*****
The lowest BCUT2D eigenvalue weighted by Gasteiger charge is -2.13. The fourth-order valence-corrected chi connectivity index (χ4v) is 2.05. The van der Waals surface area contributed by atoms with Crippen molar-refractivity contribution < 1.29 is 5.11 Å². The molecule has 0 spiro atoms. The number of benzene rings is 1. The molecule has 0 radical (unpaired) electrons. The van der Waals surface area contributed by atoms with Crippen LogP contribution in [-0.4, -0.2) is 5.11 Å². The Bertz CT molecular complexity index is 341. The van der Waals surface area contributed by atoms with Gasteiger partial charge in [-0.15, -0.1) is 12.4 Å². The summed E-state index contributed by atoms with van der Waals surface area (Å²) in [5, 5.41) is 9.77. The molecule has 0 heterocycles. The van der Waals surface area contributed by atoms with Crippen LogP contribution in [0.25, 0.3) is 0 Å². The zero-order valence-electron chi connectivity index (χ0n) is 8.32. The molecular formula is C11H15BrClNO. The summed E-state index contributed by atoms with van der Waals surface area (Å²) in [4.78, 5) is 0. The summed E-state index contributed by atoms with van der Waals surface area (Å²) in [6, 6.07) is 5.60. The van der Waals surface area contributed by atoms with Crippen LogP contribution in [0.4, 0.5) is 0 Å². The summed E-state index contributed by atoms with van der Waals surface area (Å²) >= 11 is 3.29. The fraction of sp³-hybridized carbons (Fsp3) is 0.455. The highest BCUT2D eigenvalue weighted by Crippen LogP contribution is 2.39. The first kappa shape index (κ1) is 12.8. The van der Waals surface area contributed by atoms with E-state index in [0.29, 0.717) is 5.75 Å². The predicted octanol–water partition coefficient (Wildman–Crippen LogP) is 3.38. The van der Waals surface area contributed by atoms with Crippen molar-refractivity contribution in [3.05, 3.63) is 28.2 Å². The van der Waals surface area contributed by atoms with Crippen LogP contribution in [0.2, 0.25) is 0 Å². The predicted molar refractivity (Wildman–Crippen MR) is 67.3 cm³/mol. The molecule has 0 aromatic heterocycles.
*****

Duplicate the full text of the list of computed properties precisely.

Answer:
The lowest BCUT2D eigenvalue weighted by Gasteiger charge is -2.13. The fourth-order valence-corrected chi connectivity index (χ4v) is 2.05. The van der Waals surface area contributed by atoms with Crippen molar-refractivity contribution < 1.29 is 5.11 Å². The molecule has 0 spiro atoms. The number of benzene rings is 1. The molecule has 0 radical (unpaired) electrons. The van der Waals surface area contributed by atoms with Crippen LogP contribution in [-0.4, -0.2) is 5.11 Å². The Bertz CT molecular complexity index is 341. The van der Waals surface area contributed by atoms with Gasteiger partial charge in [-0.15, -0.1) is 12.4 Å². The summed E-state index contributed by atoms with van der Waals surface area (Å²) in [5, 5.41) is 9.77. The molecule has 0 heterocycles. The van der Waals surface area contributed by atoms with Crippen LogP contribution in [0.25, 0.3) is 0 Å². The zero-order valence-electron chi connectivity index (χ0n) is 8.32. The molecular formula is C11H15BrClNO. The summed E-state index contributed by atoms with van der Waals surface area (Å²) in [4.78, 5) is 0. The summed E-state index contributed by atoms with van der Waals surface area (Å²) in [6, 6.07) is 5.60. The van der Waals surface area contributed by atoms with Crippen LogP contribution in [0.4, 0.5) is 0 Å². The summed E-state index contributed by atoms with van der Waals surface area (Å²) >= 11 is 3.29. The fraction of sp³-hybridized carbons (Fsp3) is 0.455. The highest BCUT2D eigenvalue weighted by Crippen LogP contribution is 2.39. The first kappa shape index (κ1) is 12.8. The van der Waals surface area contributed by atoms with E-state index in [0.29, 0.717) is 5.75 Å². The predicted octanol–water partition coefficient (Wildman–Crippen LogP) is 3.38. The van der Waals surface area contributed by atoms with Crippen molar-refractivity contribution in [3.05, 3.63) is 28.2 Å². The van der Waals surface area contributed by atoms with Crippen LogP contribution in [0.2, 0.25) is 0 Å². The predicted molar refractivity (Wildman–Crippen MR) is 67.3 cm³/mol. The molecule has 0 aromatic heterocycles.